Denying the external world essentially denies the existence of everyone else. I become only sure of that which I am aware of myself. I thought perhaps Berkeley might have undergone a similar enterprise, but I'm not sure if he has a sufficient answer to the problem of other minds.
The answer is sensitive to what is meant by "external" and "denial". For instance, one could say that the expression "external world" is incomprehensible (since we can not get out of ourselves to understand what it means), and that can be called "denying it". Kant's position can be read in this way, and also positions of many anti-realists (Husserl, Wittgenstein, Dummett, etc.). On such a position we do not get to construe other minds as some entities "like us", because externalizing our view of us is itself meaningless. All "experience" manifests as ours and ours alone, as Wittgenstein would put it, it can not be both ours and "the other". The words get their meanings from dealing with the world, and we get to deal with others long before we get to ask if they have minds, see What is Wittgenstein's "criterial solution" to the problem of other minds? So analogized "other minds like us" are empty words, and the "problem" comes from abuse of language. In other words, anti-realists dissolve the problem of other minds by denying that it can be intelligibly stated. This clever move does not stop their opponents from calling them "subjective idealists", who "slide into solipsism".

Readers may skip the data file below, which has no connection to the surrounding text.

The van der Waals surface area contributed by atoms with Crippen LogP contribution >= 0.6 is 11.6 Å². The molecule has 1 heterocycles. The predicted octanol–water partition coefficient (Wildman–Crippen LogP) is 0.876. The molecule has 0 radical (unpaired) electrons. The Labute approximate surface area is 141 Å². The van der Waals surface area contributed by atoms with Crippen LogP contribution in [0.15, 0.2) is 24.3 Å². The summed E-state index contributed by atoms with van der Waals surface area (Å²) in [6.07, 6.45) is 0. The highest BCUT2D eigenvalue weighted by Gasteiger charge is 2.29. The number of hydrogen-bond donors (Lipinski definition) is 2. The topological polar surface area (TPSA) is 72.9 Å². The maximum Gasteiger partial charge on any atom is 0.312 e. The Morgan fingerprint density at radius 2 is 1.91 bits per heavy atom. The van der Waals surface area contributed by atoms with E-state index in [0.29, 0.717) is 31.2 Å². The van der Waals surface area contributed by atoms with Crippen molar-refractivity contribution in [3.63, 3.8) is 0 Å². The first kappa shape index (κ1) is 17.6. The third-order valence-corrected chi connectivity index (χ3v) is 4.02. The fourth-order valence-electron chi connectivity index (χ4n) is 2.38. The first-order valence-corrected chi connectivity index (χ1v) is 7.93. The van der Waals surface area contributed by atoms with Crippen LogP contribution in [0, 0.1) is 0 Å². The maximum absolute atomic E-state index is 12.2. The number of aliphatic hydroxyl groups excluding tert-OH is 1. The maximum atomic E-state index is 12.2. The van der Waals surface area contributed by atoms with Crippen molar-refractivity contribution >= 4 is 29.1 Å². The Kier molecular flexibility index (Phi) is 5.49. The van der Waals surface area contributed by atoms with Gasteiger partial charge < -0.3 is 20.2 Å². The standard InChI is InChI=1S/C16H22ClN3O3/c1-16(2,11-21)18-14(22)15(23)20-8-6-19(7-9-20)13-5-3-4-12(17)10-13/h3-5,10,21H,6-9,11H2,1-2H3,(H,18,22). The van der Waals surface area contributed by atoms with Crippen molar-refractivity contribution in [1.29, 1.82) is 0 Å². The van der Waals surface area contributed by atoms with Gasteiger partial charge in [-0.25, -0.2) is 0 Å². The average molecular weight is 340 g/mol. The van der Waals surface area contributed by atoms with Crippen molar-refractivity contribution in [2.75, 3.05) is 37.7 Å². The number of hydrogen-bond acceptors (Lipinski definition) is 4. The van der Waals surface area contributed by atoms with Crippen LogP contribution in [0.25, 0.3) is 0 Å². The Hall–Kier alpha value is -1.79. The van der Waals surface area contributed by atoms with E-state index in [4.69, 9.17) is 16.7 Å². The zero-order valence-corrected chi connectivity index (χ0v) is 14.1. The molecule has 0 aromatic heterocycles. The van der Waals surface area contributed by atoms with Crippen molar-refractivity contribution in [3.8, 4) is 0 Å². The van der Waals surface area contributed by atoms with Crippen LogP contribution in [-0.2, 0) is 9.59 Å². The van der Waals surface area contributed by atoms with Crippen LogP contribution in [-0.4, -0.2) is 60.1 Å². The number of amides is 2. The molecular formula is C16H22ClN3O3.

Despite his bad reputation Berkeley was not a solipsist, and not even an anti-realist, he admits that "external world" is intelligible in principle, just inaccessible. He even produced an argument for other minds by analogy and inference:
Philonous: That from a cause, effect, operation, sign, or other circumstance, there may reasonably be inferred the existence of a thing not immediately perceived, and that it were absurd for any man to argue against the existence of that thing, from his having no direct and positive notion of it, I freely own. (Dialogues II)
as we conceive the ideas that are in the minds of other spirits by means of our own, which we suppose to be resemblances of them: so we know other spirits by means of our own soul... it is plain that we cannot know the existence of other spirits, otherwise than by their operations, or the ideas by them excited in us... Hence the knowledge I have of other spirits is not immediate, as is the knowledge of my ideas; but depending on the intervention of ideas, by me referred to agents or spirits distinct from myself, as effects or concomitant signs. (Principles 140-145)
For more see Berkeley's Argument for Other Minds by Falkenstein.